We could walk through the (very fancy) neighborhood to the beach, which we did every night. Sunset off the beach was amazing.

Mom and I at East Beach.
Sunset from the Dolphin Run public beach access.
Garden Pergola Park

Saturdays we walked to the East Beach Farmer’s Market for breakfast (OMG the empanadas!). The nearby Cova Brewery hosts food trucks several nights a week. There’s even a boutique imported food and wine shop called Crystal Palate where I bought some fancy snacks and local wines.

David and a hot doughnut.

We were right across from a military base, so we had some big neighbors and even saw some military hovercrafts!

Starry Horizons and a Navy neighbor.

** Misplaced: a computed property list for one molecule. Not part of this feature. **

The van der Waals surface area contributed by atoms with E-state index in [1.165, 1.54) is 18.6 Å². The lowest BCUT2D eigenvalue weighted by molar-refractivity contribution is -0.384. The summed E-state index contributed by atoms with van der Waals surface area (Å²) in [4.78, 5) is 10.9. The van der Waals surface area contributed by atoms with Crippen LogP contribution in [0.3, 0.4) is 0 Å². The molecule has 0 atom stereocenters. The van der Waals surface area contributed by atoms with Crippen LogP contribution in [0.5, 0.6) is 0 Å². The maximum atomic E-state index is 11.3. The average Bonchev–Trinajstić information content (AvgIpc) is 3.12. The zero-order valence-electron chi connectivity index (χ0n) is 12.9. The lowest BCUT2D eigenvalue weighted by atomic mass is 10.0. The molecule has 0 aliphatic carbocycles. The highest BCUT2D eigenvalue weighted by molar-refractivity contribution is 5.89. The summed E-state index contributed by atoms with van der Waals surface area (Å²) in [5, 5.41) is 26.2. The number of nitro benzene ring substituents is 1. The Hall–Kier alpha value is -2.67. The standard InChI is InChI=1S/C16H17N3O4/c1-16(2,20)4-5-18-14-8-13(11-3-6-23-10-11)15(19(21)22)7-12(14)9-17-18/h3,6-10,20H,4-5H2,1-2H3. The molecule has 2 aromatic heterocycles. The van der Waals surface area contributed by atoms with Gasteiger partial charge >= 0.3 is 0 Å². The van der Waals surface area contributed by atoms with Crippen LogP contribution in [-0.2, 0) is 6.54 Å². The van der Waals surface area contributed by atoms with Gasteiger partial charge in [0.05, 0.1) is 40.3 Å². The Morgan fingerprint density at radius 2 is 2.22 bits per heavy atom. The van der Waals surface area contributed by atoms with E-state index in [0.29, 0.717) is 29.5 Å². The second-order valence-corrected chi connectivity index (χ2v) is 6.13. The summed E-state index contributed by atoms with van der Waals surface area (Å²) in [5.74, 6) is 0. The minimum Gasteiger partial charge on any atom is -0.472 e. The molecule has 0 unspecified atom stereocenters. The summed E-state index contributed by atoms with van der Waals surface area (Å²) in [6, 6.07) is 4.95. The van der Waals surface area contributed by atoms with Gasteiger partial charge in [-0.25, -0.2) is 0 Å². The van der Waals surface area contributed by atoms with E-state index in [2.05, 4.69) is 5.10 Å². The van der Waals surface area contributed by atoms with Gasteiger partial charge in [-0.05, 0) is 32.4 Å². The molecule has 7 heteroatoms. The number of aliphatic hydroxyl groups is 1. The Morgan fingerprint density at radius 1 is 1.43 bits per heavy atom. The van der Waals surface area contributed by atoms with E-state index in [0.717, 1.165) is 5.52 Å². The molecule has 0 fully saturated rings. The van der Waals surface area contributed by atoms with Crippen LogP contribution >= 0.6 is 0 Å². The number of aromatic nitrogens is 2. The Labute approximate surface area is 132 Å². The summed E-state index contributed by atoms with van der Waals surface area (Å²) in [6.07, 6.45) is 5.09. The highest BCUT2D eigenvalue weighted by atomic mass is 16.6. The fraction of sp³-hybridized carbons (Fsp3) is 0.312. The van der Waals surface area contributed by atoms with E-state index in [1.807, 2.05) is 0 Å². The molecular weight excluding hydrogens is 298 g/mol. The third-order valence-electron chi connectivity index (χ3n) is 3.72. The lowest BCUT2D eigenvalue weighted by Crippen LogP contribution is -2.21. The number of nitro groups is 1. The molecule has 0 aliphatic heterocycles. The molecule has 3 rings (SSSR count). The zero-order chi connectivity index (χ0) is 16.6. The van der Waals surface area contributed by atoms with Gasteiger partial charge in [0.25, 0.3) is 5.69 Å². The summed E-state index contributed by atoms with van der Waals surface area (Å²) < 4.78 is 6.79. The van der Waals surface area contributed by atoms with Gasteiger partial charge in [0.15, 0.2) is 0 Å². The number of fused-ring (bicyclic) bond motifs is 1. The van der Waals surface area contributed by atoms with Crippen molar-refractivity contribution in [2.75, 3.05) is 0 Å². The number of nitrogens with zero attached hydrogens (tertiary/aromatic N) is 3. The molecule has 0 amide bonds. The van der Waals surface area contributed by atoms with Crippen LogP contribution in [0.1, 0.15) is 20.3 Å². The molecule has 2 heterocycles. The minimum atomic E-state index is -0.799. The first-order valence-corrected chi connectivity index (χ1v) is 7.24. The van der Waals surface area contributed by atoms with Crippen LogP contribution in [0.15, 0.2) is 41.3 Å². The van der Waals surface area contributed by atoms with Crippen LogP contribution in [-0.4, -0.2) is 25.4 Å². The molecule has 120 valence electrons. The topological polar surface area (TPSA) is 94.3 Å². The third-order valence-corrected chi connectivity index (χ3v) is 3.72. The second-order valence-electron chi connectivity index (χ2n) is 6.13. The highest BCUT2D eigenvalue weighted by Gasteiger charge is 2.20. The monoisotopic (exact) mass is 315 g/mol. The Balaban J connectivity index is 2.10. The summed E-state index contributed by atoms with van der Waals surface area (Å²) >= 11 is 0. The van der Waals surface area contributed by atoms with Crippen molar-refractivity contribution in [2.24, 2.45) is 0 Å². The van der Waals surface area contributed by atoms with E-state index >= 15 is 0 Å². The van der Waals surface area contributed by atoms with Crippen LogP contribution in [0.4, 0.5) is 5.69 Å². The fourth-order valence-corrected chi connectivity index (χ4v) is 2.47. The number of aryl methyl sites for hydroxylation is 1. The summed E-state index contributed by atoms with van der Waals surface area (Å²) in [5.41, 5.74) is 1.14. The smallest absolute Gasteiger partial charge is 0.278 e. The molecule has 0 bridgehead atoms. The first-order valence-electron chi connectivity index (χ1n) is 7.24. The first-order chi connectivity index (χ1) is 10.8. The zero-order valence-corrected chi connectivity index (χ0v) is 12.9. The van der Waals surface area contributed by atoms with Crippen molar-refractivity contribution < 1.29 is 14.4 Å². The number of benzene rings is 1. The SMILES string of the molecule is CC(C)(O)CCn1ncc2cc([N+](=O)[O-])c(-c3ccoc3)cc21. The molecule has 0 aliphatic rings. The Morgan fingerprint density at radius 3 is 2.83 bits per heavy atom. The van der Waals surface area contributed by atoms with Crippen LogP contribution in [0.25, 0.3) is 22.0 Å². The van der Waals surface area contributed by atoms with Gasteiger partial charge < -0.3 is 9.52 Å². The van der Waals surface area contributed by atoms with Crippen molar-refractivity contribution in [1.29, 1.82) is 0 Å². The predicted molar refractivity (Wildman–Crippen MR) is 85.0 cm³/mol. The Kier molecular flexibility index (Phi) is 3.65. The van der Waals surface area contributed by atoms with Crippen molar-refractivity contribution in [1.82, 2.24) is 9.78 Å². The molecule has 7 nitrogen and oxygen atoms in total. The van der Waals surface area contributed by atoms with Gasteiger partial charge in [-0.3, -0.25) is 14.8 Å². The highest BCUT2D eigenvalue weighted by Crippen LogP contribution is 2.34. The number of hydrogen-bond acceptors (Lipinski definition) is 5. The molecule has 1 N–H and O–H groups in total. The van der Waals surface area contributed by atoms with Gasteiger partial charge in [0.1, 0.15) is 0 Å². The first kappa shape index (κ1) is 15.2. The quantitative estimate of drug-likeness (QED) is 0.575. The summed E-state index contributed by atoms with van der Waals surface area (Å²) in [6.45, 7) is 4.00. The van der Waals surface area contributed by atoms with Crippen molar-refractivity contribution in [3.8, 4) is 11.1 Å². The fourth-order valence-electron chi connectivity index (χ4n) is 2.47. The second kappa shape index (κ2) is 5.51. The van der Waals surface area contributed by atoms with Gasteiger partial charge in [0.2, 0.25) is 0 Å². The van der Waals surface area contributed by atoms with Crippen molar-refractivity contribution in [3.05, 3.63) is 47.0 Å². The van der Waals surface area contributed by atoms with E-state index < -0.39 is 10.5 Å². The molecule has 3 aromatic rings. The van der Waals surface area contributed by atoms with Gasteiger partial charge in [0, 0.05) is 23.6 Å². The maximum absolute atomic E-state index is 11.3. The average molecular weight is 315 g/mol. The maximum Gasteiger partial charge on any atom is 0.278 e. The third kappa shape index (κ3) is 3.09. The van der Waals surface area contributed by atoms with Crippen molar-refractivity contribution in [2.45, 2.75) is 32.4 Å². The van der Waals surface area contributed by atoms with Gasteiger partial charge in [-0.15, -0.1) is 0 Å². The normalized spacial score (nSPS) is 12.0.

Incoming hovercrafts.

Hampton

Next we moved to Hampton. We stayed at the Docks @ Downtown Hampton for three nights. The big thing we wanted to do here was visit the Virginia Air & Space Center, which was just a five minute walk from our dock. The museum was AWESOME! They had a lot of high-tech stuff, especially around the Mars rover exhibit, which was really fun.

Starry Horizons docked at Hampton.
The Virginia Air and Space Center.

We also ate out on Queens Way, which was closed off to cars and had been converted into outdoor dining. We picked the restaurant called Venture and had a great meal, including house-made tater tots. And for Sunday breakfast, we popped over to Glazed Doughnuts.

The marina had bikes we could borrow, so on Saturday we biked out to Buckroe Beach (3.5 miles each way) and shopped at the Buckroe Beach Farmer’s Market.

Mill Creek – Fort Monroe